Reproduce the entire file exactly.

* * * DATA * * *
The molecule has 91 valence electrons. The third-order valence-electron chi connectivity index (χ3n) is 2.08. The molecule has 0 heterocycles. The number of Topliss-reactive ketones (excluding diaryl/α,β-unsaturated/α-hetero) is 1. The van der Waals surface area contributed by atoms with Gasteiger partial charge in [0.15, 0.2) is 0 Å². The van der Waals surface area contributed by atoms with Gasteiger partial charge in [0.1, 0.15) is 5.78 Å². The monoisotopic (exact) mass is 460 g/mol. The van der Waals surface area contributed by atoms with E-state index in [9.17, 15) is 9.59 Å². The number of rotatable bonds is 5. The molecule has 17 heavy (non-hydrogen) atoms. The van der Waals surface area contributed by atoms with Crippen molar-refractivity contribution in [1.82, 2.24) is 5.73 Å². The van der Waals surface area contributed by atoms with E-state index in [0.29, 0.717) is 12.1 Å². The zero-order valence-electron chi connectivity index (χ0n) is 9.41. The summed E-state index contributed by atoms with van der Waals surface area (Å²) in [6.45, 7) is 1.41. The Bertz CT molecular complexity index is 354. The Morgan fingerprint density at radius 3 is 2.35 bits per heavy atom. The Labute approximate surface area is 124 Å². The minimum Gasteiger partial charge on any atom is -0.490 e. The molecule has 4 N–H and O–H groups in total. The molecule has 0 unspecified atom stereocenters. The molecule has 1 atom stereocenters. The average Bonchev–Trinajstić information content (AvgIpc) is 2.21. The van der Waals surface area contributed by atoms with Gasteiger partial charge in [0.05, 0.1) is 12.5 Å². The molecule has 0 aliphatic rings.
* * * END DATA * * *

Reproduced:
The molecule has 91 valence electrons. The third-order valence-electron chi connectivity index (χ3n) is 2.08. The molecule has 0 heterocycles. The number of Topliss-reactive ketones (excluding diaryl/α,β-unsaturated/α-hetero) is 1. The van der Waals surface area contributed by atoms with Gasteiger partial charge in [0.15, 0.2) is 0 Å². The van der Waals surface area contributed by atoms with Gasteiger partial charge in [0.1, 0.15) is 5.78 Å². The monoisotopic (exact) mass is 460 g/mol. The van der Waals surface area contributed by atoms with E-state index in [9.17, 15) is 9.59 Å². The number of rotatable bonds is 5. The molecule has 17 heavy (non-hydrogen) atoms. The van der Waals surface area contributed by atoms with Crippen molar-refractivity contribution in [1.82, 2.24) is 5.73 Å². The van der Waals surface area contributed by atoms with E-state index in [0.29, 0.717) is 12.1 Å². The zero-order valence-electron chi connectivity index (χ0n) is 9.41. The summed E-state index contributed by atoms with van der Waals surface area (Å²) in [6.45, 7) is 1.41. The Bertz CT molecular complexity index is 354. The Morgan fingerprint density at radius 3 is 2.35 bits per heavy atom. The Labute approximate surface area is 124 Å². The minimum Gasteiger partial charge on any atom is -0.490 e. The molecule has 4 N–H and O–H groups in total. The molecule has 0 unspecified atom stereocenters. The molecule has 1 atom stereocenters. The average Bonchev–Trinajstić information content (AvgIpc) is 2.21. The van der Waals surface area contributed by atoms with Gasteiger partial charge in [0.05, 0.1) is 12.5 Å². The molecule has 0 aliphatic rings.